Ankle sprains are one of the most common orthopedic injuries. A sprain is defined as a tearing of a ligament. A ligament is a dense piece of tissue that holds two bones together at a joint. The majority of ankle sprains are “inversion” sprains, when the foot turns inward. This type of sprain usually injures two ligaments on the outside of the ankle, the anterior talofibular ligament and the calcaneofibular ligament. Occasionally, a ligament over the front of the ankle complex, called the anterior tibial fibular ligament, is injured as well. The ligaments on the inside of the ankle can be injured as well, although this less frequently.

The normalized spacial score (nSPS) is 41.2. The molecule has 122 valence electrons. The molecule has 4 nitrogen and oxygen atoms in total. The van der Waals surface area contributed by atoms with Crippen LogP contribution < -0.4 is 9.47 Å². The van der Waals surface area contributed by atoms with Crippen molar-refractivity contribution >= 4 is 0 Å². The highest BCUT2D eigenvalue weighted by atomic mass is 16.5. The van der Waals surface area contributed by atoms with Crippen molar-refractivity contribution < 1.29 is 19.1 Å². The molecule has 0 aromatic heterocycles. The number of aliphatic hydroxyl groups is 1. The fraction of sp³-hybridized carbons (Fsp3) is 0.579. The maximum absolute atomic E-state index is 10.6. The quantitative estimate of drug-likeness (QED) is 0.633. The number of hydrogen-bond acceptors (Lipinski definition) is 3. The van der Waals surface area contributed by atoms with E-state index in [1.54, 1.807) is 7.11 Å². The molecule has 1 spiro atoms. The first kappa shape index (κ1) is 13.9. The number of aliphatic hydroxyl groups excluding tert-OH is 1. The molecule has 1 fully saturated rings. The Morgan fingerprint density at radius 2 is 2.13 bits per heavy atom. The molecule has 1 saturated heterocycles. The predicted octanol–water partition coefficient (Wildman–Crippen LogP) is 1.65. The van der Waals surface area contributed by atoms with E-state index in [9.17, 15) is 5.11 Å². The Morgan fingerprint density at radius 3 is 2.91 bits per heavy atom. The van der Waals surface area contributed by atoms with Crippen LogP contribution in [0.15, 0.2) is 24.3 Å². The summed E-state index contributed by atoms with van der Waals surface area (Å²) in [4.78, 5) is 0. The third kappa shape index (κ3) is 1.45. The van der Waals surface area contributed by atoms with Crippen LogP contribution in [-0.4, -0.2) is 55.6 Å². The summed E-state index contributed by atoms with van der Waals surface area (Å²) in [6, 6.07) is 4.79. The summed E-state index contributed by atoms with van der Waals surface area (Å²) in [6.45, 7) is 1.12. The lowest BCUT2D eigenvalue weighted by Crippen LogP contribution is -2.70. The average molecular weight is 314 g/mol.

Flexibility is defined as the ability of a joint to move through its normal range of motion during function. Perhaps the best means of defining flexibility is with an example. For many people the hamstring muscles in the back of the thigh lack normal flexibility. For these folks a stretching sensation is felt in the back of the thigh when they attempt to bend forward and touch their toes while keeping their knees straight. Normal flexibility would allow them to touch the floor without a stretching sensation in their hamstring muscles. A standard for normal flexibility has been established for each large joint in the body.